Those who live and holiday on the coast are no strangers to mosquitoes. Our coastal wetlands are home to abundant mosquito populations. During summer, swarms of these nuisance, biting pests can make life quite unpleasant. They also pose a health risk.
Thousands of Australians fall ill following mosquito bites each year but it’s the suspected link between mosquito bites and an increasing incidence of mysterious “Buruli ulcers” that has Victorian authorities on alert.
What is a Buruli ulcer?
The Buruli ulcer, also known locally as the “Bairnsdale ulcer”, is caused by an environmental pathogen, Mycobacterium ulcerans. The bacterium is typically associated with many wetland areas but there is uncertainty about how individuals become infected. Is it contact with water, soil or plants? Perhaps it is insect bites?
Initially, infection with the bacterium does not cause serious problems but, over a period of many months, can lead to a destructive skin ulcer. A toxin, mycolactone, produced by the bacterium causes much of the problem by inhibiting the body’s immune response.
With an early diagnosis, treatment is straight forward and serious tissue damage can be avoided.
In more serious cases, amputation is required. Antibiotics and surgery are typical treatments but scientists are now investigating the possibility that maggot therapy (where maggots eat away the dead tissue in order for new tissue to grow) could be a useful treatment too.
Where in the world are Buruli ulcers found?
Internationally, the Buruli ulcer is considered an important but neglected disease of tropical and sub-tropical regions, particularly Africa. While it has been detected in more than 30 countries and around 6,000 cases are reported each year, in many regions, the full extent of the problem is unknown.
The Buruli ulcer has been reported in Australia for decades. Since the first case was described in 1948, cases have occurred in Queensland, the Northern Territory, Western Australia and New South Wales. In recent years, numerous cases have been reported from coastal Victoria, particularly the Mornington Peninsula and Bellarine Peninsula, which has sparked concern. Buruli ulcers seems to be on the rise, with around 150 cases reported in Victoria over the past 18 months.
Are mosquitoes responsible for the spread?
Insects and other arthropods can spread pathogens in different ways. “Biological transmission” occurs when the insect itself is infected and passes on the pathogen when it bites. This is the case for Zika virus, which is transmitted in the saliva of an infected mosquito.
Diseases can also spread through “mechanical transmission”, in which a pathogen is carried on the body of the insect between infected hosts or other substances. This is how flies move bacteria between waste and our food preparation areas.
Given reports that ulcers appeared at what was first thought to be an insect bite, could mosquitoes be to blame?
There is no conclusive evidence mosquitoes are involved in the spread of the bacterium that causes the Buruli ulcer but there is growing evidence their role may be one of multiple pathways of infection.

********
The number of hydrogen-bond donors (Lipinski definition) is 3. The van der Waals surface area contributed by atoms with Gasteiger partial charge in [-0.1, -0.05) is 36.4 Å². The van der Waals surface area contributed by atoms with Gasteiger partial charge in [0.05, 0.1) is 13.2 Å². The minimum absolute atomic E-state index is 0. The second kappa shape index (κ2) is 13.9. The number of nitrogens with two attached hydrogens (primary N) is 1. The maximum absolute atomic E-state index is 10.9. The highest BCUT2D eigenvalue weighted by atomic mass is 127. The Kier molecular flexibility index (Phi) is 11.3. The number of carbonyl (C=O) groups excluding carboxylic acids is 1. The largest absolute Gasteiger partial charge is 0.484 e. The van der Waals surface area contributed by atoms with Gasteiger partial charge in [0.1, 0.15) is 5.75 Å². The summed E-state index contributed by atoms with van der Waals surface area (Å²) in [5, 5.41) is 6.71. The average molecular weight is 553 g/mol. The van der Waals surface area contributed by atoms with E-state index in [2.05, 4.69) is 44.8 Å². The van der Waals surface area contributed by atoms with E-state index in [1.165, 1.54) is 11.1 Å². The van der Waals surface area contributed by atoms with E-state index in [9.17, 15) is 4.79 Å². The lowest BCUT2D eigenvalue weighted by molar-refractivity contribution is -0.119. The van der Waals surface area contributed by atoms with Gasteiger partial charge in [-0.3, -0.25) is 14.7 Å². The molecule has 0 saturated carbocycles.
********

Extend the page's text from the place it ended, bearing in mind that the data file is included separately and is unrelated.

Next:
A small 2007 study in Point Lonsdale, Victoria, detected Mycobacterium ulcerans among approximately 11,000 locally collected mosquitoes.
A larger study in the Bellarine Peninsula tested almost 42,000 mosquitoes collected between December 2004 and December 2009. It found that at some locations, up to four in every 1,000 mosquitoes tested positive for the presence of Mycobacterium ulcerans.
Are the mosquitoes spreading the pathogen? If they are, how is it being transmitted? Is the pathogen in the local environment and people simply pick up the infection through contact with soil or water containing the pathogen? Is it just a coincidence mosquitoes are infected?
A recent study demonstrated that when consumed by immature mosquitoes in local waterways, Mycobacterium ulcerans does not continue when the adult mosquitoes emerge. It appears unlikely the mosquitoes are injecting bacteria-infected spit when they bite but what about bacteria found on their bodies, particularly those that stick into us as they suck up our blood?
More laboratory studies are needed to confirm how mosquitoes may be transmitting the bacteria to people from the local environment or wildlife.
What about local wildlife?
There is complexity underlying the transmission of Mycobacterium ulcerans. Generally thought to be an environmental pathogen of slow-moving waterways, there is some evidence native wildlife may also be involved, particularly possums.
Perhaps the pathogen is being circulated between possums, mosquitoes and the local environment and somewhere along this cycle, humans are exposed.
How can we protect ourselves?
It will be tricky for authorities to provide effective advice on avoiding infection until the exact processes of transmission are understood.
If mosquitoes are playing a role, avoiding mosquito bites will be critical. Minimising time in areas where mosquitoes are most active (dawn and dusk close to coastal wetlands), covering up where possible, and wearing topical insect repellents will help reduce the risks of the Buruli ulcer – and more common mosquito-borne diseases such as Ross River virus.
Take care to minimise contact with water or soil around these regions too, particularly if you have cuts or abrasions.
The Buruli ulcer is a mysterious condition with numerous questions about its spread yet to be answered. We need to meet many challengesbefore we fully understand this unusual pathogen and its relationship with the local environment and wildlife.
This article originally appeared on The Conversation.